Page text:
Letter from Saskatchewan
Saying it does not make it so

By Paul Beingessner

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Saskatchewan farmer Paul Beingessner has missed only a handful of deadlines in writing a weekly column during the past eight years. He covers Canadian agriculture from a High Plains perspective. His straight-talk style informs readers about corporate influence in national and international agriculture, national ag politics on both sides of the border, and why some farmers do the things they do. Click here for more information about Paul.

TRUAX, Saskatchewan, Canada, December 30, 2003: In a recent editorial in the Manitoba Co-operator, hog farmer Rolf Penner contributes his two bits in support of GM crops. In doing so, Penner attacks those who believe the creators and beneficiaries of GM crops should be responsible for the damage they cause to farmers who do not grow them.

Penner argues that GM crops are no different than non-GM. They look, smell and taste the same and, he claims, pose no health risks. Cross-contamination between GM and non-GM crops produces changes that are really of no consequence. Penner compares it to someone turning around in your driveway. Yes, they were on your property without permission, but they did you no harm.

As to the health issues, he says science has shown there is no risk in consuming GM plants or seeds. This is untrue. Science most certainly has not proven there is no risk to eating GM crops since science has done virtually no direct testing of that hypothesis.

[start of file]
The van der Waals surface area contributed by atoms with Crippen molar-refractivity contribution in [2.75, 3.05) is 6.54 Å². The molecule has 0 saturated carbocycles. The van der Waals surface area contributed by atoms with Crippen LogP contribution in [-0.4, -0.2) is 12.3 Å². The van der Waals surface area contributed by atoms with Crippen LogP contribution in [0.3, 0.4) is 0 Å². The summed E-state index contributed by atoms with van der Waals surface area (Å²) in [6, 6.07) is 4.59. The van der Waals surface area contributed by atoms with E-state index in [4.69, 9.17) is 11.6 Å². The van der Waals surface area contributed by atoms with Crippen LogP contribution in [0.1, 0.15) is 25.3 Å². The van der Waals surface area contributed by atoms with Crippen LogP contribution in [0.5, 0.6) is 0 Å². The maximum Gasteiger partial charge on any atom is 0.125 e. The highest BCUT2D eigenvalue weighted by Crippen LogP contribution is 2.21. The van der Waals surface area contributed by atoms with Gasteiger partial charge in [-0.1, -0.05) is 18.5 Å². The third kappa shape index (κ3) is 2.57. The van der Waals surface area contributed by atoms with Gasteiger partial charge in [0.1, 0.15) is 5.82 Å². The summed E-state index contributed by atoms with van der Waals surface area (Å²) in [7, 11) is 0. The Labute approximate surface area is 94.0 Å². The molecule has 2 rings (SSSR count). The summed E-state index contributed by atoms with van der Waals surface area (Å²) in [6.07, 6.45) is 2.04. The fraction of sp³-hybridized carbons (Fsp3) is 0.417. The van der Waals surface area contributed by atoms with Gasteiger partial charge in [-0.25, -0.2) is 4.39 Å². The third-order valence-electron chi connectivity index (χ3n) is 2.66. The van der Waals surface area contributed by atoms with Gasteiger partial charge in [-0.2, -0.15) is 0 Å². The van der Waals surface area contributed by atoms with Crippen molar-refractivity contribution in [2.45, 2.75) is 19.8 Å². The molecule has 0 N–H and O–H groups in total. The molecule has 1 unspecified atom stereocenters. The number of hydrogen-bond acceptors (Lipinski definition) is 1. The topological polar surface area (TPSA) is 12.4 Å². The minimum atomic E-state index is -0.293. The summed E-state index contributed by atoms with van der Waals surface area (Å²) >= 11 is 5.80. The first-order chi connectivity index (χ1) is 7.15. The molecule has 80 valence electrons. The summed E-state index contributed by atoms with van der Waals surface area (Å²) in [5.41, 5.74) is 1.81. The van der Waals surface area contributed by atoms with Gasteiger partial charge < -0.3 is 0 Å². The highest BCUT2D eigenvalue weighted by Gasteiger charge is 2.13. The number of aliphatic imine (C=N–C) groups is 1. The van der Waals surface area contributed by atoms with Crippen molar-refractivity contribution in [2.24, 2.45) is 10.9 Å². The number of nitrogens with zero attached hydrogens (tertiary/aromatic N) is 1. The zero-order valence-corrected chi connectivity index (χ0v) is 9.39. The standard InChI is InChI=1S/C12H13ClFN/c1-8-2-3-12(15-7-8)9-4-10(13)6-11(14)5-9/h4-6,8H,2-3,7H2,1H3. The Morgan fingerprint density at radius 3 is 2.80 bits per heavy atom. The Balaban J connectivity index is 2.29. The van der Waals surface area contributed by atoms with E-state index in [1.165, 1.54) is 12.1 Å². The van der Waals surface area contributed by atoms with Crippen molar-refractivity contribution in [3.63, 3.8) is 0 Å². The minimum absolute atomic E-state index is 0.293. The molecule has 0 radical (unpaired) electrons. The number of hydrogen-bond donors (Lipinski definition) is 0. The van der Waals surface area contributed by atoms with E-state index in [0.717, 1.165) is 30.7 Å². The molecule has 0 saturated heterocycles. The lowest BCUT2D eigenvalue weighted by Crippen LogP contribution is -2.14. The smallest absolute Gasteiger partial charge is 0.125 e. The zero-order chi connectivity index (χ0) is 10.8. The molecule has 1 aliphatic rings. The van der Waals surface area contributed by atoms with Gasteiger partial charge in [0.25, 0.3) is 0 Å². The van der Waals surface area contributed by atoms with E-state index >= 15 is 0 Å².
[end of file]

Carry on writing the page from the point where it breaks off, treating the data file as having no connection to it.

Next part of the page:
The claim that GM foods are safe is based on the doctrine of "substantial equivalence". This doctrine holds that since GM foods appear to be the same as non-GM for a certain set of characteristics, they are deemed to be the same for purposes of regulation. The trouble with that view is it depends on how comprehensive the set of characteristics that are measured is.

For example, in 1989, a company call Showa Denko K.K. marketed tryptophan in the United States that was produced by genetically engineered bacteria. It was sold as a nutritional supplement. Within three months of hitting the market, the tryptophan made thousands of people ill, permanently disabled 1500 and killed 37.

Since the measurements made on this product showed it was as pure as conventional tryptophan, it had been deemed substantially equivalent. The measurement did not look at the 0.01 percent toxin that was produced by the bacteria, and that did all the damage.

Genetically engineered foods classified as substantially equivalent are spared from extensive safety testing on the assumption that they are no more dangerous than the corresponding non-GM food. Thus, GM foods have not been subject to long term animal or human testing before approval.

So, as I said, they are not proven to cause harm, (tryptophan aside) but neither are they proven safe.